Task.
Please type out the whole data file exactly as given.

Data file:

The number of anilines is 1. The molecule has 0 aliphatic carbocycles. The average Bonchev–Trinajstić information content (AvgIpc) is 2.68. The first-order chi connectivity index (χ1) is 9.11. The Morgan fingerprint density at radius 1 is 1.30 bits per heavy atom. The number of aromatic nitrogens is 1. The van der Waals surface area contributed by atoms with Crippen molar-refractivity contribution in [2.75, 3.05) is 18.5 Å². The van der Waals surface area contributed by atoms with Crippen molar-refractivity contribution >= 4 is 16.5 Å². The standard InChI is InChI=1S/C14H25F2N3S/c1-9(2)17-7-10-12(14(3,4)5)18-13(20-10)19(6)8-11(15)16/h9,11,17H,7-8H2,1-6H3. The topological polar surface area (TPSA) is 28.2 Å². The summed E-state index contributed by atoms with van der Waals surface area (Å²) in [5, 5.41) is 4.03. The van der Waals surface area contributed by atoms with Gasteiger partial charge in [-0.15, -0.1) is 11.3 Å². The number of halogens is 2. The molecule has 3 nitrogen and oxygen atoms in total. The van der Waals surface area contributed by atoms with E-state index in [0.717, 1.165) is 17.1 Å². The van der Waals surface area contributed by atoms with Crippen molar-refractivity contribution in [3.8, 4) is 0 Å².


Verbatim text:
The number of anilines is 1. The molecule has 0 aliphatic carbocycles. The average Bonchev–Trinajstić information content (AvgIpc) is 2.68. The first-order chi connectivity index (χ1) is 9.11. The Morgan fingerprint density at radius 1 is 1.30 bits per heavy atom. The number of aromatic nitrogens is 1. The van der Waals surface area contributed by atoms with Crippen molar-refractivity contribution in [2.75, 3.05) is 18.5 Å². The van der Waals surface area contributed by atoms with Crippen molar-refractivity contribution >= 4 is 16.5 Å². The standard InChI is InChI=1S/C14H25F2N3S/c1-9(2)17-7-10-12(14(3,4)5)18-13(20-10)19(6)8-11(15)16/h9,11,17H,7-8H2,1-6H3. The topological polar surface area (TPSA) is 28.2 Å². The summed E-state index contributed by atoms with van der Waals surface area (Å²) in [5, 5.41) is 4.03. The van der Waals surface area contributed by atoms with Gasteiger partial charge in [-0.15, -0.1) is 11.3 Å². The number of halogens is 2. The molecule has 3 nitrogen and oxygen atoms in total. The van der Waals surface area contributed by atoms with E-state index in [0.717, 1.165) is 17.1 Å². The van der Waals surface area contributed by atoms with Crippen molar-refractivity contribution in [3.8, 4) is 0 Å².